But hey — that’s what I say every year ????

Thanks for reading!


1) Write an amazing series for Black History Month
2) Win a vacation for my dry cleaner
3) Watch Creed; Mad Max: Fury Road; The Martian; Ant-Man
4) Take Eric to a sporting event so he can stop complaining about getting left from sporting events
5) Phase my old 3.5″ hard drive out
6) Get rid of my old electronics
7) Stop biting my nails
8) Get rid of the wedding thank you cards I never sent
9) Clean out the basement crawl space
10) Build shelves into the crawl space
11) Give my FWD Powershot 2 to my old manager the hockey coach
12) Do the CN Tower Edgewalk
13) Sort out my old TD employee RSP
14) Consolidate everything down to a single notepad

Though a chiropractor I started seeing late into 2015 told me I’d developed some mild sciatica in my back, I didn’t need him to tell me I carry too much STUFF. In a digital age where we can pack mountains of information into a single device, there’s really NO NEED for me to carry all the draft posts and note that I do — save the fact that working from hard copy’s the way my brain’s WIRED.

In 2016, I need a little more focus to keep all my ideas stored in one place so I’m not constantly carrying EVERYTHING in my house made of paper, knowing that I probably scribbled SOMETHING on ALL of ’em.

15) Sort out the Internet situation at home so I can stop relying on tethering to LTE data
16) Learn enough Spanish to understand my sister-in-law’s Mexican wedding in May
17) Find time for date nights, which will involve finding someone who wants to babysit two kids… how about we just find more awesome things to do at home, just in case?
18) Try Uncle Tetsu’s cheesecake
19) Get to 0 drafts on CaseyPalmer.com by converting everything into live posts
20) Install the growth chart for my kids that we got at my office baby shower
21) Update all the old content on CaseyPalmer.com
22) Upgrade the site infrastructure to better support contest traffic
23) Redesign the heck out of the blog (Twenty Sixteen, what up)
24) Find the time to pack more lunches for work
25) Clean up and optimize my Pinterest account (I still have that copy of Pinterest Savvy lying around somewhere)
26) Shave more regularly
27) Hand out my remaining business “cep” cards so I can put in a new order (wait — do we still do business cards?)
28) Clear out the bookshelves to prepare for Baby #2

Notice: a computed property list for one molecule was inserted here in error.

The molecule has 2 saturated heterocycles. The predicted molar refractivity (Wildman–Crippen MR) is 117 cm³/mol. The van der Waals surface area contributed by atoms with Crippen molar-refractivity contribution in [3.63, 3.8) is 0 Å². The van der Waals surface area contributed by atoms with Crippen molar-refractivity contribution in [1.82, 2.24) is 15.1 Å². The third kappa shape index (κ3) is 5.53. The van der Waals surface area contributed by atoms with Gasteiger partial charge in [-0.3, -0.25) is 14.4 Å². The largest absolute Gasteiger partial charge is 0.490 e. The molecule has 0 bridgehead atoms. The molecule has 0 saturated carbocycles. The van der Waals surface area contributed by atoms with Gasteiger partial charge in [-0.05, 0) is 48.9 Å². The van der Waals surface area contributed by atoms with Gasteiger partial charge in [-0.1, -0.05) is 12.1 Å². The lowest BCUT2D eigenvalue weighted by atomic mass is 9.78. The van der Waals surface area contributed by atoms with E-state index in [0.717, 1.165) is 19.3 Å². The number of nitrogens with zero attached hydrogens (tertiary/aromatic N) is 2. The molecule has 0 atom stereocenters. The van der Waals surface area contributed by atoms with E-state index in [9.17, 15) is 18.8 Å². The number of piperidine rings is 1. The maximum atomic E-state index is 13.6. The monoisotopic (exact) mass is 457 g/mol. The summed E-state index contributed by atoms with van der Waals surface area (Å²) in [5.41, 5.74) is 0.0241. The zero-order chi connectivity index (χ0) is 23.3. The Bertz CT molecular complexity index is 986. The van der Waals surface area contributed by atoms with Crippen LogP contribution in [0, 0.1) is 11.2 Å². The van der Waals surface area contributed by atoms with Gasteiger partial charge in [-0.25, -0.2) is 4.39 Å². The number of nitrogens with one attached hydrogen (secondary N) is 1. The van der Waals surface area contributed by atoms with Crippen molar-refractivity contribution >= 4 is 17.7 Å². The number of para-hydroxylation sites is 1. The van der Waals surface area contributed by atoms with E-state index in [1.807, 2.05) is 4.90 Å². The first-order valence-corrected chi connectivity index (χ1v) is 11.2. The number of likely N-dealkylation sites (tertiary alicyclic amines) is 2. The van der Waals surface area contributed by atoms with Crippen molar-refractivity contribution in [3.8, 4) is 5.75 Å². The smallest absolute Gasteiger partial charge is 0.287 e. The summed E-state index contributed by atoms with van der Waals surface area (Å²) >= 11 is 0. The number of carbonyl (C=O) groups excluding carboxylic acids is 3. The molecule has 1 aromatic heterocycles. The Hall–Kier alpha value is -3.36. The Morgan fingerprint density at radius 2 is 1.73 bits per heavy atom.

29) Replace the lost key to our 2011 Ford Edge
30) Figure out what I ACTUALLY need to run my site and invest in THAT.
31) Replace our bathroom sink
32) Meet with the people who I never seemed to schedule in through 2015 (Aaron, Emma, Ria, Adrienne, Dianna)
33) Get a Brookhaven Computer Cabinet

The 1% of the Casa de Palmer workspace I use to do all the things isn’t the best — in fact, it’s falling apart. As I get older and start formalizing my #BloggerLife, Sarah and I agree that my workspace should evolve to show that. It’ll take some saving to make it happen, but it’d be a nice addition to the home.

SPONSORED POST: In It to Schwinn It — How the Biking Behemoth Got Me Back on Two Wheels!

It was the summer of 2000, and I’d enrolled in a Grade 12 Physics class at a nearby summer school to make up for the poor grade I’d gotten in the school year that’d just come crashing down around me. I was turning over a new leaf, but swapping my convenient downtown lifestyle for a more suburban routine — and without a set of wheels to call my own, I took to biking the 20 minutes to school to keep things simple.

I figured I could get used to this — I’d finish my last year of school in The Credit Woodlands, a school where many of my Grade 6 classmates wound up and had the program I was looking for. As I spent my summer days there under the tutelage of Mr. Burnham, I made my peace with its windowless interior and started filling my transfer form to make it all final.

That is, until I walked out from class one day and saw nary but a cut lock where my bike should’ve been.

GIVEAWAY POST: Learning Healthy Life Lessons with Subway Canada x Carl’s Crew!

I respect my friends who’re all about their workout regimens, dietary plans and paradigm shifts on how they can lead lives that benefit their minds, bodies and souls. It’s almost like a religion for some, their daily exercise like a sanctuary where they’re one with themselves, shedding the woes and frustrations from the rest of their lives away with the sweat equity of their workout routines.

Even well before the #BloggerLife and fatherhood, the only exercise I’d ever get was through competitive sports. Sarah tried to get me jogging, but I’ve never been one for going anywhere without a destination in mind. A number of friends have asked me to try their gyms, but I’ve never seen the appeal of paying money to run in place or lift lots of heavy things ad nauseam when there’re so many other things I could do with my time.

No, my friends, I suck at fitness, and it’s slowly taking its toll on this body that ain’t as young as it used to be.